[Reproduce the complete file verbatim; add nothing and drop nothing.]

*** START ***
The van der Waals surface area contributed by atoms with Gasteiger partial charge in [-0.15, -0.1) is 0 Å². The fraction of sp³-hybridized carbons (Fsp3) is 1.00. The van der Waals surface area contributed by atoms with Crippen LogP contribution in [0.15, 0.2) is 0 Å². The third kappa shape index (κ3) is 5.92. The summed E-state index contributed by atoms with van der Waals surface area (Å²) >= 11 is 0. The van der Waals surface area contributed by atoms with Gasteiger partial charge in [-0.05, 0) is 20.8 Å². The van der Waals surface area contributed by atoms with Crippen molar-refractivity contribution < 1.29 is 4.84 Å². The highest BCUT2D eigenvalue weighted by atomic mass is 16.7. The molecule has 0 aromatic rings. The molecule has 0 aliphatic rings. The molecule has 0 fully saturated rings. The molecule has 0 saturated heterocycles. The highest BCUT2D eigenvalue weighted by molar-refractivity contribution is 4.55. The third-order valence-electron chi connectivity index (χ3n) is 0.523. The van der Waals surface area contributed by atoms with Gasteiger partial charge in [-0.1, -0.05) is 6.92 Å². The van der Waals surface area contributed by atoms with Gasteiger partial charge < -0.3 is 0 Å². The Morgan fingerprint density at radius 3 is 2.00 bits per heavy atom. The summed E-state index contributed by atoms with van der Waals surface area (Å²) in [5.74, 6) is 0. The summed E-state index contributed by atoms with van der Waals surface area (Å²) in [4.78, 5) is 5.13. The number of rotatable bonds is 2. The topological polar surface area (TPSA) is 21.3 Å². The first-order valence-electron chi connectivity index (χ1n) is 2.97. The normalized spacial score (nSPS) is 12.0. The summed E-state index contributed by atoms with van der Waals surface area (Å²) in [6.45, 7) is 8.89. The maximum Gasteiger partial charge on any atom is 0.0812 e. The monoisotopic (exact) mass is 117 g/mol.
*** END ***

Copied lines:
The van der Waals surface area contributed by atoms with Gasteiger partial charge in [-0.15, -0.1) is 0 Å². The fraction of sp³-hybridized carbons (Fsp3) is 1.00. The van der Waals surface area contributed by atoms with Crippen LogP contribution in [0.15, 0.2) is 0 Å². The third kappa shape index (κ3) is 5.92. The summed E-state index contributed by atoms with van der Waals surface area (Å²) >= 11 is 0. The van der Waals surface area contributed by atoms with Gasteiger partial charge in [-0.05, 0) is 20.8 Å². The van der Waals surface area contributed by atoms with Crippen molar-refractivity contribution < 1.29 is 4.84 Å². The highest BCUT2D eigenvalue weighted by atomic mass is 16.7. The molecule has 0 aromatic rings. The molecule has 0 aliphatic rings. The molecule has 0 fully saturated rings. The molecule has 0 saturated heterocycles. The highest BCUT2D eigenvalue weighted by molar-refractivity contribution is 4.55. The third-order valence-electron chi connectivity index (χ3n) is 0.523. The van der Waals surface area contributed by atoms with Gasteiger partial charge in [-0.1, -0.05) is 6.92 Å². The van der Waals surface area contributed by atoms with Gasteiger partial charge < -0.3 is 0 Å². The Morgan fingerprint density at radius 3 is 2.00 bits per heavy atom. The summed E-state index contributed by atoms with van der Waals surface area (Å²) in [5.74, 6) is 0. The summed E-state index contributed by atoms with van der Waals surface area (Å²) in [4.78, 5) is 5.13. The number of rotatable bonds is 2. The topological polar surface area (TPSA) is 21.3 Å². The first-order valence-electron chi connectivity index (χ1n) is 2.97. The normalized spacial score (nSPS) is 12.0. The summed E-state index contributed by atoms with van der Waals surface area (Å²) in [6.45, 7) is 8.89. The maximum Gasteiger partial charge on any atom is 0.0812 e. The monoisotopic (exact) mass is 117 g/mol.